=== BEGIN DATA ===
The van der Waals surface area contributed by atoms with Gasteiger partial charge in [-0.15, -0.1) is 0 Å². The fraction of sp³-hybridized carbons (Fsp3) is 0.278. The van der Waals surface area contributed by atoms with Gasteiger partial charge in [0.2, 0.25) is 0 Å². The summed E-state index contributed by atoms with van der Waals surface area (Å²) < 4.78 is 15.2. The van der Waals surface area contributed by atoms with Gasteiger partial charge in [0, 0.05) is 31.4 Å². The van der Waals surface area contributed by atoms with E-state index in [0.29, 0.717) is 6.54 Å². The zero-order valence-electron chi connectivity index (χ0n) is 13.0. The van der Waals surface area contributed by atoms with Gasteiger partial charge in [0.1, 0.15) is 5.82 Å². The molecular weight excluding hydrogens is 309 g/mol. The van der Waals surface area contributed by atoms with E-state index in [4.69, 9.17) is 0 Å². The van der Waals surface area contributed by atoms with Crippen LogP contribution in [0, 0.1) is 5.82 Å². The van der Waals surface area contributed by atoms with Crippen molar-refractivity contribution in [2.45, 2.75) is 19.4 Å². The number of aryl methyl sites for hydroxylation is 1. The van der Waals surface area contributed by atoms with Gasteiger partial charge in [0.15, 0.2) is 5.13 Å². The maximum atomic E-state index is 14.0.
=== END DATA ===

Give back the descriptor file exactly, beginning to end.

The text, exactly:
The van der Waals surface area contributed by atoms with Gasteiger partial charge in [-0.15, -0.1) is 0 Å². The fraction of sp³-hybridized carbons (Fsp3) is 0.278. The van der Waals surface area contributed by atoms with Gasteiger partial charge in [0.2, 0.25) is 0 Å². The summed E-state index contributed by atoms with van der Waals surface area (Å²) < 4.78 is 15.2. The van der Waals surface area contributed by atoms with Gasteiger partial charge in [0, 0.05) is 31.4 Å². The van der Waals surface area contributed by atoms with E-state index in [0.29, 0.717) is 6.54 Å². The zero-order valence-electron chi connectivity index (χ0n) is 13.0. The van der Waals surface area contributed by atoms with Gasteiger partial charge in [0.1, 0.15) is 5.82 Å². The molecular weight excluding hydrogens is 309 g/mol. The van der Waals surface area contributed by atoms with E-state index in [4.69, 9.17) is 0 Å². The van der Waals surface area contributed by atoms with Crippen LogP contribution in [0, 0.1) is 5.82 Å². The van der Waals surface area contributed by atoms with Crippen molar-refractivity contribution in [2.45, 2.75) is 19.4 Å². The number of aryl methyl sites for hydroxylation is 1. The van der Waals surface area contributed by atoms with Gasteiger partial charge in [0.15, 0.2) is 5.13 Å². The maximum atomic E-state index is 14.0.